I only know one Latin phrase, and sadly, this basic lexicon may never improve. Mens sana in corpore sano. The motto of the old University School means, “A healthy mind in a healthy body.” If you are going to know only one Latin phrase at SMUS, this is it. As we embark on the next chapter of our student health and wellness journey, these words resonate more deeply with me than ever.
People understand the importance of a healthy body: the heart and lungs for sustaining life, muscles and bones for movement, exercise and eating well are ideas that are widely accepted, if not always embraced. The healthy mind may not be quite as well understood, and as a result, we often don’t take the care we should with it. As this blog unfolds, I will draw many links between the mind and body, which I believe underpin student health and wellness.
As we learn more about the brain and how students learn, this knowledge shapes the way we teach, and how schools as a whole operate. Personalized learning is deeply rooted in what we know about creating an optimum environment for students to learn. One of the most important breakthroughs is the understanding that students who are happy, healthy and balanced make better learners. As our Head of School Bob Snowden wrote in a recent blog, the Student Health and Wellness Team has been tasked with continuing to ensure that student health and wellness is embedded in what we do as a school, from Kindergarten through to Grade 12. The ideas of balance and resilience will anchor our program.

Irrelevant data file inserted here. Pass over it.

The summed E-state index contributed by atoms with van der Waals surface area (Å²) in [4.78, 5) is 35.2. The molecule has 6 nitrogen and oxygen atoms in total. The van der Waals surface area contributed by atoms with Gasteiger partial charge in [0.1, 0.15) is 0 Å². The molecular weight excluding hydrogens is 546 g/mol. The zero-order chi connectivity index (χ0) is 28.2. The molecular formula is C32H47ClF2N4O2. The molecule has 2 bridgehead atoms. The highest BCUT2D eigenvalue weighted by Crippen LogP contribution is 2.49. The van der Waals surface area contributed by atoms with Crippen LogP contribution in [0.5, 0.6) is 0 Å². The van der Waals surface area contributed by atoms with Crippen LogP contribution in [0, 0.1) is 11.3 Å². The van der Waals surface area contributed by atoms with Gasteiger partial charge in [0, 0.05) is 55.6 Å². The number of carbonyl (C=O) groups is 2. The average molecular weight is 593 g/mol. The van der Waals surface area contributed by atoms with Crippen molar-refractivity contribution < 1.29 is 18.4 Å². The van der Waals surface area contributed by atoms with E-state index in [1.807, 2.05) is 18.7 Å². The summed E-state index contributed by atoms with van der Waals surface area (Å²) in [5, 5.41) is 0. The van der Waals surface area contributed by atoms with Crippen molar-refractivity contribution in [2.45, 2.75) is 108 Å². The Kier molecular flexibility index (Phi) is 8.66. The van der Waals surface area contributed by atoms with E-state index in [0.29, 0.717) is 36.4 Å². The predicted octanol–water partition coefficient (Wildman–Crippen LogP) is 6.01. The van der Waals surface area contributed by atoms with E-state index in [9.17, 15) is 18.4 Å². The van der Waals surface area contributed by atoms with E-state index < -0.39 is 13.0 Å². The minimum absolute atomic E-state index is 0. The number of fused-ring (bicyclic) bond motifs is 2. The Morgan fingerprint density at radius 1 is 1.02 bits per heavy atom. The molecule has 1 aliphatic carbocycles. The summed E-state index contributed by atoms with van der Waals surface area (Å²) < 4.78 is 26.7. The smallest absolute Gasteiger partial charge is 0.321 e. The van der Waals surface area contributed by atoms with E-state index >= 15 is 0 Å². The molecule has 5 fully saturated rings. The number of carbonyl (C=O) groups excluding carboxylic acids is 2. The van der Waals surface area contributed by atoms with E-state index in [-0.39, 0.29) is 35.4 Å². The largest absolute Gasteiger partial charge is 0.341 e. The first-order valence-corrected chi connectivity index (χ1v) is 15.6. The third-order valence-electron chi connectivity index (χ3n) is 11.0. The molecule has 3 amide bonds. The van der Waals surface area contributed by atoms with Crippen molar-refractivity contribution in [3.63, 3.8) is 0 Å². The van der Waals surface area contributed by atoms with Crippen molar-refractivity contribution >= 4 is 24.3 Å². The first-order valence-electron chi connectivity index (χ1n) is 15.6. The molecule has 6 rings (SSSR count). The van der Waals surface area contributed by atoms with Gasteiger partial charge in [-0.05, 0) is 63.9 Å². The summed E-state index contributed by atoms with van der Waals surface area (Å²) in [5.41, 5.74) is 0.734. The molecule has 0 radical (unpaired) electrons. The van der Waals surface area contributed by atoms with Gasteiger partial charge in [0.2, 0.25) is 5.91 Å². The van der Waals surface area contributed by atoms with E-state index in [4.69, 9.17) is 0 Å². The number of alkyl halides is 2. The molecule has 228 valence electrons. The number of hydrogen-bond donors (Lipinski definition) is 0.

We are coming from a good place as a school, and this team will build on all that Virginia Ronning (our former Head of Counselling) and her team put in place. Students have been introduced to mindfulness and its many benefits, starting at the Junior School, right up to the Senior grades. Student health, wellness and balance have increasingly worked their way into conversations in classrooms and the staff room alike. This is a trend that our team will look to build on.
A healthy mind and body are necessary for our students to thrive in their SMUS educations, and to move on to balanced, fulfilled lives. The best schools make health and wellness a part of the broader conversation, and give students the tools to be healthy and balanced. I am looking forward to many conversations surrounding these themes in the coming weeks and months.
Ritch Primrose is SMUS’s Director of Health and Wellness, and Head of Physical Education at the Senior School.